Hot diggity! A craft hot dog joint is coming to Bay Shore.
The new restaurant, which aims to open in the new 1 East Main Street building, is the brainchild of rock-and-roller Steve Vollmer.
He thought of the idea while perusing a coffee table book about the greatest album covers of all time that his wife and business partner, Vina Vollmer, had given him. While reading, a television show droned in the background about the best hot dogs in America.
“I thought wouldn’t it be cool if we served hot dogs and played classic rock from the ’70s?”
And at that moment Rock City Dogs was born.
This will be their first restaurant but the Vollmers, who live in Babylon Village, have enlisted some help, notably Jonathan Contes, co-owner and co-chef from eatMOSAIC in St. James.
Vollmer and Contes are close friends.
“He’s the guy who is doing the recipes with all the dogs,” said Vollmer.
They are still in the testing phase so things might change a bit, but they already have some of the offerings scoped out.
They plan to have nine craft hot dogs (Vollmer does not like to use the descriptor “gourmet”) with names like the Zeppelin Dog and the Deep Purple Dog. Eight dogs will have a name and toppings inspired by rock bands and the ninth will be their signature item: The Rock City Dog.
While they are still sourcing a hot dog supplier, Vollmer says they will absolutely be nitrite-free, hormone-free, and all-natural. He plans to wrap those dogs in bread from Blue Duck Bakery in Southampton.
Vollmer says that Contes’ involvement is key.
“That’s going to give us something really special.”
Weiners won’t be the only menu item. There will be salads like the Sultans of Swing Salad, sides like Paul Macartney and Wings chicken wings, Stix fries, and Fleetwood Mac & Cheese. They also want to serve burgers (including the Impossible Burger). For alcohol, there will be craft beer mostly from Long Island breweries and craft cocktails created by the mixologist at eatMOSAIC. The children’s menu will be called Kids Rock.
Keeping with the rock and roll theme, appetizers will be called Opening Acts, entrees will be called Headliners, and desserts will be, of course, Encores.
Among the desserts will be Hostess CupCake and Ring Dings. Not some creative confections inspired by the familiar off-the-shelf classics but the real thing.
“That’s it,” said Vollmer. “It’s Hostess CupCake in plastic.”
He insists that even though there will be other menu items, hot dogs are still the star of the show.
Vollmer may need some help on the food side of the business — never having run a restaurant before — but he needs no help with rock and roll. In that department, he has plenty of cred. Vollmer says he’s played in rock bands his entire life and so has his other major partner in Rock City Dogs, Stephen Bennett.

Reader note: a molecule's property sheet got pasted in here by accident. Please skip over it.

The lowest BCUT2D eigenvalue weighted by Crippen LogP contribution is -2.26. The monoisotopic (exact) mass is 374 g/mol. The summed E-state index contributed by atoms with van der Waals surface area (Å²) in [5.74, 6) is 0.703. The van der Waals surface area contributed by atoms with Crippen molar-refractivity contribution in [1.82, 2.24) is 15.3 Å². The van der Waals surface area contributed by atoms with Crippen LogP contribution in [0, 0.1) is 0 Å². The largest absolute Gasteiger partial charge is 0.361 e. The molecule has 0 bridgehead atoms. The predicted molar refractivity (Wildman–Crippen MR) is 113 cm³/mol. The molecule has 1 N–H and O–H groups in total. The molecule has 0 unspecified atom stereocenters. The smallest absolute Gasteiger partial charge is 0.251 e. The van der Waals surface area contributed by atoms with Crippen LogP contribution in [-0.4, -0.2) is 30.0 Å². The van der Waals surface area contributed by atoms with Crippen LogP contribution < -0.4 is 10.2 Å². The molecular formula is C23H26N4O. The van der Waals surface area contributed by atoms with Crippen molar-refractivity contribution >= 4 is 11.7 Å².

“We were in various bands with quite a bit of success and did extensive touring in the U.S. and overseas,” he said. “That’s the foundation of all this.”
Vollmer named two other junior partners involved in the restaurant, Art Conway and Tom McGiveron.
The owners plan to open by early summer 2020.
In the meantime, they still have some wood to chop.
A logo is forthcoming from Simmer, a Manhattan-based branding company, and their marketing campaigns are being worked out by Union Square on Long Island who specializes in the restaurant business. The interior is being designed by Dallago Associates who also did Whiskey Down Diner in Farmingdale.
Music is going to be as important to the experience at Rock City Dogs as the frankfurters. They will play all classic rock (no hair bands and no Grunge) with allowances made for certain other musical styles.
“We might do a punk rock night,” Vollmer said. “But the real focus is on classic rock from the ’70s.”
What makes his restaurant different is that patrons will be immersed in all senses. Not only the audio experience of rock and roll but a visual one as well. (Taste and smell are reserved for food.)
At first, Vollmer thought he’d have albums painted on the wall but paring down the selection to a few favorites would be near impossible. Then he had another idea.
“What if every 10 minutes we project a new image onto the wall?”
Vollmer wants to create an interactive experience, one that will appeal to the nostalgia of older generations and the social media mind of a younger demographic.
“We think it will spark conversation with people.”
He also thinks that younger people are done with the standard Long Island restaurant offerings.
“I don’t think Millennials want to go there,” he said. “People need stimulus now. Places like Dirty Taco are doing so well because there’s an energy in it. There’s an interactive aspect to everything including restaurants.”
While rock and roll is the vibe he insists that the decor will not be a pastiche, full of memorabilia like other places.
“It’s not going to be kitschy like Hard Rock Cafe,” he said. “There are no guitars on the wall.”
Top: Woman holding a hot dog by Unsplash’s Peter Secan.